While a date has not yet been set for a hearing, Ecojustice Canada Society is pressing ahead with the legal action it announced last September against the Kenney government's secretive "public inquiry into anti-Alberta energy campaigns."
The fact the Alberta government has given inquiry commissioner Steve Allan another million dollars and four extra months to try to come up with an elusive foreign-funded campaign targeting Alberta's oil and gas industry makes no difference one way or another to the respected Vancouver-based environmental litigation charity.
Ecojustice staff lawyer Anna McIntosh told AlbertaPolitics.ca that despite repeated requests, commissioner Allan has never produced a list of the individuals the inquiry has interviewed or from whom it has received submissions.
"Ecojustice has said from the start that this inquiry is nothing more than a political attempt to silence organizations and distract from the real crisis at hand, our rapidly changing climate," McIntosh said. "This inquiry is not in Albertans' best interests and it is shameful that the government plans to pour even more time and money into it."
As for the fact the inquiry appears not to have interviewed a single Canadian environmental non-governmental organization, she noted that "from the beginning, inquiry commissioner Steve Allan has run this process with an utter lack of transparency."
In a statement on its website, the inquiry claims to have "conducted more than 100 interviews with academics, researchers, industry officials, environmentalists, not-for-profit organizations and members of Indigenous communities to gather a variety of views."
It also says the inquiry has "researched voluminous records of charitable grants, tax filings and public records of organizations" and promises "the Commissioner will afford parties an opportunity to consider and respond to relevant material collected through the research and investigative work to date."
McIntosh said "Ecojustice has repeatedly requested a public record of submissions to the inquiry and has yet to receive this information. As a result, it is impossible to say who Allan has or has not spoken with."
As for Thursday's statement by Energy Minister Sonya Savage that the inquiry will receive a time extension and an infusion of additional cash, McIntosh noted that the announcement "indicates that the Commissioner may speak with organizations identified by the inquiry’s research in the coming months.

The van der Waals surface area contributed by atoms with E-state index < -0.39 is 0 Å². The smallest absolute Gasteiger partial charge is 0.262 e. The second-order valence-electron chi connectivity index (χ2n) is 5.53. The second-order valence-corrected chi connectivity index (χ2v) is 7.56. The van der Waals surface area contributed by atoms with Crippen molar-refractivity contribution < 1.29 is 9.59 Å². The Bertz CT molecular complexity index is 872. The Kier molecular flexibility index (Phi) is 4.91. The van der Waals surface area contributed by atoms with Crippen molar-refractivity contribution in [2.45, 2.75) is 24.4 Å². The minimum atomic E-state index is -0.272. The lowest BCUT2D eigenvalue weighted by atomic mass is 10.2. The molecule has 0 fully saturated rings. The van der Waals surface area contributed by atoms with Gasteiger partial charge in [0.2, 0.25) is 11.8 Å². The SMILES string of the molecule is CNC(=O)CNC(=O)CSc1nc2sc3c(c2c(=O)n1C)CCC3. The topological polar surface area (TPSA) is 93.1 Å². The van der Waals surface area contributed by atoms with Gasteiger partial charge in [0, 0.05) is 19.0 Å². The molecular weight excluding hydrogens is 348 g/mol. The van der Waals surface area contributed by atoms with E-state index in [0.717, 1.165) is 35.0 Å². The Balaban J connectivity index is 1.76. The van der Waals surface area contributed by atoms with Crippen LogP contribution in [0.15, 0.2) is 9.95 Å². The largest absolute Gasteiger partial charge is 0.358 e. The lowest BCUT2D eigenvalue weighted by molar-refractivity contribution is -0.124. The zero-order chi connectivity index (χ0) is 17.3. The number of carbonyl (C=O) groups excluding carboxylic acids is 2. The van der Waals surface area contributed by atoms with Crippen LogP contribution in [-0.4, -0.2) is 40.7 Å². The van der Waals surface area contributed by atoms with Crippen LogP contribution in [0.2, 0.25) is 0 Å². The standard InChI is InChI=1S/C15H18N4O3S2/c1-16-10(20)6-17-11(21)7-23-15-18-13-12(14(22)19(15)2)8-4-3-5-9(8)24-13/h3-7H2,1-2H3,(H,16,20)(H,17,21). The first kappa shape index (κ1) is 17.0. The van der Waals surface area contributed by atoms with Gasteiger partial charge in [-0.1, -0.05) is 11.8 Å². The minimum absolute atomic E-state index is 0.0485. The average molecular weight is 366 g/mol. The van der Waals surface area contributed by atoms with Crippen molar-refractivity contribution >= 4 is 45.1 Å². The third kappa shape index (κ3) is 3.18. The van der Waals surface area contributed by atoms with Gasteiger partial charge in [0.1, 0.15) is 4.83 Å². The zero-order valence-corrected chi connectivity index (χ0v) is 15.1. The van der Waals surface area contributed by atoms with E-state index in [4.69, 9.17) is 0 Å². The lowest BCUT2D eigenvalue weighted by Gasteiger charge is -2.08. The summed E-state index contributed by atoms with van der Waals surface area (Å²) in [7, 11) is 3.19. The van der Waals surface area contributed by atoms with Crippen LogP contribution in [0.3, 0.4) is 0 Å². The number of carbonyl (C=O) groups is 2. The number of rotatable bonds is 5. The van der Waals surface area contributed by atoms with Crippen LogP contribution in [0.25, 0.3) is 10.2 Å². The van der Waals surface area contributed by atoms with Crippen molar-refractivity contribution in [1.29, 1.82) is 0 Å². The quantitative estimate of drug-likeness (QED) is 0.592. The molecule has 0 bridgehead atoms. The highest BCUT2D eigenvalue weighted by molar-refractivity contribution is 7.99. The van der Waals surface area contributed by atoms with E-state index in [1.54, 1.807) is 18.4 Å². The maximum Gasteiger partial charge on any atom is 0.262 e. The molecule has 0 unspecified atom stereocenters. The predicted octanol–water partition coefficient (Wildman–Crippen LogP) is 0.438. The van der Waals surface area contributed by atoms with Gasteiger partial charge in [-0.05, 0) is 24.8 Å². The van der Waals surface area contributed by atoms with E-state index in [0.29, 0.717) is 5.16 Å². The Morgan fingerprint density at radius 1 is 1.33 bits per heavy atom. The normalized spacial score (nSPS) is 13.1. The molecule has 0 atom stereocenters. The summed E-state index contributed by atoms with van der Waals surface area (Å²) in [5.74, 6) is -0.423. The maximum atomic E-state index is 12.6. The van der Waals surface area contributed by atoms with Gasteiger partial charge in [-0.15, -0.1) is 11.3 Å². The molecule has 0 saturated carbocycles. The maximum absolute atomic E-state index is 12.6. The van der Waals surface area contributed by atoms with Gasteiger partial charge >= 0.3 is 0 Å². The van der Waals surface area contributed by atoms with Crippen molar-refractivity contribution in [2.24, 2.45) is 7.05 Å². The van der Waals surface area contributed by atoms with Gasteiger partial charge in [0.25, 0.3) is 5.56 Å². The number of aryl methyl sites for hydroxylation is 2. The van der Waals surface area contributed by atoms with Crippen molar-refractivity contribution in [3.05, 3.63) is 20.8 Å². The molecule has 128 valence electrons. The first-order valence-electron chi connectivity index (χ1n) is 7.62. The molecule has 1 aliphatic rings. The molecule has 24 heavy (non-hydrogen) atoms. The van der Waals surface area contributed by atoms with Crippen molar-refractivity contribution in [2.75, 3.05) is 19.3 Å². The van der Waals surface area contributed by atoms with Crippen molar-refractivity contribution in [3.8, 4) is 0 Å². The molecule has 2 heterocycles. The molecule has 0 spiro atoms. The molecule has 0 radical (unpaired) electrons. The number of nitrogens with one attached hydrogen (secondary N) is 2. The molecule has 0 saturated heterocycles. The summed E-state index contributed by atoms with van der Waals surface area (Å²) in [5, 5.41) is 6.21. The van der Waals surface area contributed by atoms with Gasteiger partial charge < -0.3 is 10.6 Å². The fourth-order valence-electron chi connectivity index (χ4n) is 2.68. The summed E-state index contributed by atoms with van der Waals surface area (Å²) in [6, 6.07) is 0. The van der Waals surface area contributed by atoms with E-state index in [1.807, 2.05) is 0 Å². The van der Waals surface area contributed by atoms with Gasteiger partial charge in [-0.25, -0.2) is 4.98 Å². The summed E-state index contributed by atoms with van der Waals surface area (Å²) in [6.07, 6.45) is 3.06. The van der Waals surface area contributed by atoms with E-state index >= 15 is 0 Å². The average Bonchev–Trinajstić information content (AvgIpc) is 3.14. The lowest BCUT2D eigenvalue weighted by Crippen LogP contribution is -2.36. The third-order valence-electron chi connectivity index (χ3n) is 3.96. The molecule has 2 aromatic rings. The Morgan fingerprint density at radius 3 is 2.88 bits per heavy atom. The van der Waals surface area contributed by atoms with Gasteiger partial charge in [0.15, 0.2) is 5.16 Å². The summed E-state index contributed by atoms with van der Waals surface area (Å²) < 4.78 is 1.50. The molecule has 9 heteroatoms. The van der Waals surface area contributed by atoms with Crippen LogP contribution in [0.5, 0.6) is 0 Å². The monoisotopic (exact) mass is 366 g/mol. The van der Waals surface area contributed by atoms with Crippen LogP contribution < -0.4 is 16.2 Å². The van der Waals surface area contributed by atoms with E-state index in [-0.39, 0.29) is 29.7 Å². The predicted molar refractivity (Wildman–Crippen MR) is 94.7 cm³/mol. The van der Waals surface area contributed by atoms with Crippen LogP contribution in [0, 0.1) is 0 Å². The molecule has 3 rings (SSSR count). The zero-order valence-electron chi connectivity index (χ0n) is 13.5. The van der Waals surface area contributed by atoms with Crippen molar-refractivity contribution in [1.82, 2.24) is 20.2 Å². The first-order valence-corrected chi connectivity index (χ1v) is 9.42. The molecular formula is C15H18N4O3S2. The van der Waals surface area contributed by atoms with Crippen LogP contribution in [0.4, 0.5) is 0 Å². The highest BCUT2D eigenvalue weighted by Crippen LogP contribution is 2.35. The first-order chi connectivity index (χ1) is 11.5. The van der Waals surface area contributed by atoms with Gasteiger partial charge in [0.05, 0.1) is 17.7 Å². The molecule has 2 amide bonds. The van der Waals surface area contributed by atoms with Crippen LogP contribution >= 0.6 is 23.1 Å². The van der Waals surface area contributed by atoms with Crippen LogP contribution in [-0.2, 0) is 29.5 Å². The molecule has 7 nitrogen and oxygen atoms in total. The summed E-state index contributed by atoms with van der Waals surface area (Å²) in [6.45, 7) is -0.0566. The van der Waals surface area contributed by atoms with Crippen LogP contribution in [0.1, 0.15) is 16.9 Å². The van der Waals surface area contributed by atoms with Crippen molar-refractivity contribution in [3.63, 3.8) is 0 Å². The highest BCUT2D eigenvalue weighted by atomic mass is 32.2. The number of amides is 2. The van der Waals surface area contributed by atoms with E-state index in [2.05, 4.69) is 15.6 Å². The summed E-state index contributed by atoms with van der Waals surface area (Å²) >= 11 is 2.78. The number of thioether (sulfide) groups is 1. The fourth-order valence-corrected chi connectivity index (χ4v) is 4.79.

"However, Ecojustice continues to have significant concerns about how that process will play out and whether procedural fairness will be an issue," she said.
"What we can say right now is that the secrecy around this inquiry to date lends support to what Ecojustice has said all along: This is not a legitimate or fair public process and it should not go ahead under its current terms," McIntosh concluded.
The United Conservative Party government has never released commissioner Allan's interim report, which was handed in at the end of January this year.
The CBC reported Friday that the inquiry's terms of reference have been subtly amended in ways that suggest someone has realized the foreign funded "anti-Alberta campaign" it was instructed to unearth may never have happened.
The order-in-council signed Thursday by Savage tweaked the wording of the terms to add qualifiers such as "foreign funding, if any."
Savage also admitted in her news release Thursday that the foreign funding the inquiry was struck to ferret out is so far only an allegation.
So putting another $1 million and four more months into this effort may not be the best use of public money if the wheels are starting to fall off commissioner Allan's anti-Alberta energy inquiry bus.
David Climenhaga, author of the Alberta Diary blog, is a journalist, author, journalism teacher, poet and trade union communicator who has worked in senior writing and editing positions at The Globe and Mail and the Calgary Herald. This post also appears on his blog, AlbertaPolitics.ca.
Image: Alberta Newsroom/Flickr
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